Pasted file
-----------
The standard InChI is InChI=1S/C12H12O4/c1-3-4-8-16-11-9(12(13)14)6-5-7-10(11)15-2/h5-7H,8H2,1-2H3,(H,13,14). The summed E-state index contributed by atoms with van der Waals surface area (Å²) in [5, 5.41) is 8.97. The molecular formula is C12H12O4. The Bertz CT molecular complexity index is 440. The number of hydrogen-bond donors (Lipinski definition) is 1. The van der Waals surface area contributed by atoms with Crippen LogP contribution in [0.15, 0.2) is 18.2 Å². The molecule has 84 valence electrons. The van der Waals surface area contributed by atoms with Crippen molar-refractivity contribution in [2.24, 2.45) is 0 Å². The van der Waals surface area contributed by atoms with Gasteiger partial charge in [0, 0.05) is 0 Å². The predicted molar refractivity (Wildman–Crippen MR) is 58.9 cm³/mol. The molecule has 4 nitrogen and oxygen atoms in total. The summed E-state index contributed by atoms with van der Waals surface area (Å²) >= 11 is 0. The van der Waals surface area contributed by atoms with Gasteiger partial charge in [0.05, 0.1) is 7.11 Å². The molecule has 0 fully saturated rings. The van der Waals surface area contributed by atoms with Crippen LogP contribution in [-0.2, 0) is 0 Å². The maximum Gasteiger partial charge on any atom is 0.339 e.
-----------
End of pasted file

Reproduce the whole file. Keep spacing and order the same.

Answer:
The standard InChI is InChI=1S/C12H12O4/c1-3-4-8-16-11-9(12(13)14)6-5-7-10(11)15-2/h5-7H,8H2,1-2H3,(H,13,14). The summed E-state index contributed by atoms with van der Waals surface area (Å²) in [5, 5.41) is 8.97. The molecular formula is C12H12O4. The Bertz CT molecular complexity index is 440. The number of hydrogen-bond donors (Lipinski definition) is 1. The van der Waals surface area contributed by atoms with Crippen LogP contribution in [0.15, 0.2) is 18.2 Å². The molecule has 84 valence electrons. The van der Waals surface area contributed by atoms with Crippen molar-refractivity contribution in [2.24, 2.45) is 0 Å². The van der Waals surface area contributed by atoms with Gasteiger partial charge in [0, 0.05) is 0 Å². The predicted molar refractivity (Wildman–Crippen MR) is 58.9 cm³/mol. The molecule has 4 nitrogen and oxygen atoms in total. The summed E-state index contributed by atoms with van der Waals surface area (Å²) >= 11 is 0. The van der Waals surface area contributed by atoms with Gasteiger partial charge in [0.05, 0.1) is 7.11 Å². The molecule has 0 fully saturated rings. The van der Waals surface area contributed by atoms with Crippen LogP contribution in [-0.2, 0) is 0 Å². The maximum Gasteiger partial charge on any atom is 0.339 e.